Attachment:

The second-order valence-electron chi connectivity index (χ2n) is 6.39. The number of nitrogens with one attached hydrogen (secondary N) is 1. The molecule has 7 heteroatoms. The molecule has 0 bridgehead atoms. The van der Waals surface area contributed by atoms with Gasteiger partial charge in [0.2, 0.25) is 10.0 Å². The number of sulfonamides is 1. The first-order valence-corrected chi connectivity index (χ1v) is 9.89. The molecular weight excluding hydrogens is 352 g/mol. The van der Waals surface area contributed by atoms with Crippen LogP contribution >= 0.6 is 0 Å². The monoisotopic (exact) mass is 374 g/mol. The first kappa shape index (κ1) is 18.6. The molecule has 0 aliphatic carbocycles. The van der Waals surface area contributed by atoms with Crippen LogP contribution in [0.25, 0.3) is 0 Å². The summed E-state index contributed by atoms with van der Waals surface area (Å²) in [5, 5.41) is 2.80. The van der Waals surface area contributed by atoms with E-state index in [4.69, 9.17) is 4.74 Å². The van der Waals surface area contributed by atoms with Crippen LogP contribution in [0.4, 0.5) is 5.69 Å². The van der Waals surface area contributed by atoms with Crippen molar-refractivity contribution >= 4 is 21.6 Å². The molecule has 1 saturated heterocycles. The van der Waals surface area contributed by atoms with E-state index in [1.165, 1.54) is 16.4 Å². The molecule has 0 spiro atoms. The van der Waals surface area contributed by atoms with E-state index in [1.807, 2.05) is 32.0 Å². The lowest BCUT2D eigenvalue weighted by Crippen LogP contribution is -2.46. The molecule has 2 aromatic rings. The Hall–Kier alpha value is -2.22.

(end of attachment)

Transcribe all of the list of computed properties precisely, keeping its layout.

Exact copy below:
The second-order valence-electron chi connectivity index (χ2n) is 6.39. The number of nitrogens with one attached hydrogen (secondary N) is 1. The molecule has 7 heteroatoms. The molecule has 0 bridgehead atoms. The van der Waals surface area contributed by atoms with Gasteiger partial charge in [0.2, 0.25) is 10.0 Å². The number of sulfonamides is 1. The first-order valence-corrected chi connectivity index (χ1v) is 9.89. The molecular weight excluding hydrogens is 352 g/mol. The van der Waals surface area contributed by atoms with Crippen LogP contribution >= 0.6 is 0 Å². The monoisotopic (exact) mass is 374 g/mol. The first kappa shape index (κ1) is 18.6. The molecule has 0 aliphatic carbocycles. The van der Waals surface area contributed by atoms with Crippen LogP contribution in [0.25, 0.3) is 0 Å². The summed E-state index contributed by atoms with van der Waals surface area (Å²) in [5, 5.41) is 2.80. The van der Waals surface area contributed by atoms with E-state index in [4.69, 9.17) is 4.74 Å². The van der Waals surface area contributed by atoms with Crippen LogP contribution in [0.4, 0.5) is 5.69 Å². The van der Waals surface area contributed by atoms with Crippen molar-refractivity contribution >= 4 is 21.6 Å². The molecule has 1 saturated heterocycles. The van der Waals surface area contributed by atoms with E-state index in [1.165, 1.54) is 16.4 Å². The molecule has 0 spiro atoms. The van der Waals surface area contributed by atoms with E-state index in [1.807, 2.05) is 32.0 Å². The lowest BCUT2D eigenvalue weighted by Crippen LogP contribution is -2.46. The molecule has 2 aromatic rings. The Hall–Kier alpha value is -2.22.